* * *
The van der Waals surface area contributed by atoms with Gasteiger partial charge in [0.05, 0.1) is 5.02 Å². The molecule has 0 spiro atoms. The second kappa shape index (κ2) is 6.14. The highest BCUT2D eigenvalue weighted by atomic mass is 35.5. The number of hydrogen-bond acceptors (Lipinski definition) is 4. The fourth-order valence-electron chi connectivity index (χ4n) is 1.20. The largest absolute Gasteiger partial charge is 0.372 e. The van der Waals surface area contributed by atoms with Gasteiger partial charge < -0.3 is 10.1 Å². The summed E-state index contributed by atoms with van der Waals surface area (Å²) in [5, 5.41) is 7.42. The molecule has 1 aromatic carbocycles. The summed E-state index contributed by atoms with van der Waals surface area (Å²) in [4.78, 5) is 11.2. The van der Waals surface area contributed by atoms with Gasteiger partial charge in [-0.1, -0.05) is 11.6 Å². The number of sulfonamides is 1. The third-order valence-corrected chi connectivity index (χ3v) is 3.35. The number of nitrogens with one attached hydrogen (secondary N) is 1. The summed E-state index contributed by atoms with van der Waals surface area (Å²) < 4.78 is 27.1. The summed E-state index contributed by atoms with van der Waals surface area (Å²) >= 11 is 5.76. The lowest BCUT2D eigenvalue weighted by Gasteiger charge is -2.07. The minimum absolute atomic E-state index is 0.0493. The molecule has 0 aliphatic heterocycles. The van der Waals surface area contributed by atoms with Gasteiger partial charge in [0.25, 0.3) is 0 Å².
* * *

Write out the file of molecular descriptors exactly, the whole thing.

The van der Waals surface area contributed by atoms with Gasteiger partial charge in [0.05, 0.1) is 5.02 Å². The molecule has 0 spiro atoms. The second kappa shape index (κ2) is 6.14. The highest BCUT2D eigenvalue weighted by atomic mass is 35.5. The number of hydrogen-bond acceptors (Lipinski definition) is 4. The fourth-order valence-electron chi connectivity index (χ4n) is 1.20. The largest absolute Gasteiger partial charge is 0.372 e. The van der Waals surface area contributed by atoms with Gasteiger partial charge < -0.3 is 10.1 Å². The summed E-state index contributed by atoms with van der Waals surface area (Å²) in [5, 5.41) is 7.42. The molecule has 1 aromatic carbocycles. The summed E-state index contributed by atoms with van der Waals surface area (Å²) in [4.78, 5) is 11.2. The van der Waals surface area contributed by atoms with Gasteiger partial charge in [-0.1, -0.05) is 11.6 Å². The number of sulfonamides is 1. The third-order valence-corrected chi connectivity index (χ3v) is 3.35. The number of nitrogens with one attached hydrogen (secondary N) is 1. The summed E-state index contributed by atoms with van der Waals surface area (Å²) < 4.78 is 27.1. The summed E-state index contributed by atoms with van der Waals surface area (Å²) >= 11 is 5.76. The lowest BCUT2D eigenvalue weighted by Gasteiger charge is -2.07. The minimum absolute atomic E-state index is 0.0493. The molecule has 0 aliphatic heterocycles. The van der Waals surface area contributed by atoms with Gasteiger partial charge in [0.25, 0.3) is 0 Å².